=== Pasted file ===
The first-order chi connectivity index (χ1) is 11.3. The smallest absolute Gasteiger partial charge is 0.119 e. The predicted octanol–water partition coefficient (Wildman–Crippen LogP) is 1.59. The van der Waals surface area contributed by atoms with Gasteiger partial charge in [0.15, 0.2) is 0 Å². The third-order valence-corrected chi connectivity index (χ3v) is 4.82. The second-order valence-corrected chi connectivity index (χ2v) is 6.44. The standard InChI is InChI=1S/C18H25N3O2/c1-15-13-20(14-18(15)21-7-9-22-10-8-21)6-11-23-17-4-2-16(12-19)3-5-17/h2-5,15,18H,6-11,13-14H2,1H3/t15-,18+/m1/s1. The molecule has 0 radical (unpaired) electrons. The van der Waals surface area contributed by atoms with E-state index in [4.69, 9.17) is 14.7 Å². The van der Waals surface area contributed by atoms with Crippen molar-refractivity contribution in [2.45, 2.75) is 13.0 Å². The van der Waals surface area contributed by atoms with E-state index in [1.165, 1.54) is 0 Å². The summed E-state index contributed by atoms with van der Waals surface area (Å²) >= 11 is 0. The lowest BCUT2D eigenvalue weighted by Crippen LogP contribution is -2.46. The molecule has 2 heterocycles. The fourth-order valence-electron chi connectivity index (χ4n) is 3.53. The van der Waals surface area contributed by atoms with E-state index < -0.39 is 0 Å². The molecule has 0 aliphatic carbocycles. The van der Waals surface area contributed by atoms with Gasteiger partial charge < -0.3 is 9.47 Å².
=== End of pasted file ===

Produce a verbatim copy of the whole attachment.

The first-order chi connectivity index (χ1) is 11.3. The smallest absolute Gasteiger partial charge is 0.119 e. The predicted octanol–water partition coefficient (Wildman–Crippen LogP) is 1.59. The van der Waals surface area contributed by atoms with Gasteiger partial charge in [0.15, 0.2) is 0 Å². The third-order valence-corrected chi connectivity index (χ3v) is 4.82. The second-order valence-corrected chi connectivity index (χ2v) is 6.44. The standard InChI is InChI=1S/C18H25N3O2/c1-15-13-20(14-18(15)21-7-9-22-10-8-21)6-11-23-17-4-2-16(12-19)3-5-17/h2-5,15,18H,6-11,13-14H2,1H3/t15-,18+/m1/s1. The molecule has 0 radical (unpaired) electrons. The van der Waals surface area contributed by atoms with E-state index in [4.69, 9.17) is 14.7 Å². The van der Waals surface area contributed by atoms with Crippen molar-refractivity contribution in [2.45, 2.75) is 13.0 Å². The van der Waals surface area contributed by atoms with E-state index in [1.165, 1.54) is 0 Å². The summed E-state index contributed by atoms with van der Waals surface area (Å²) >= 11 is 0. The lowest BCUT2D eigenvalue weighted by Crippen LogP contribution is -2.46. The molecule has 2 heterocycles. The fourth-order valence-electron chi connectivity index (χ4n) is 3.53. The van der Waals surface area contributed by atoms with E-state index < -0.39 is 0 Å². The molecule has 0 aliphatic carbocycles. The van der Waals surface area contributed by atoms with Gasteiger partial charge < -0.3 is 9.47 Å².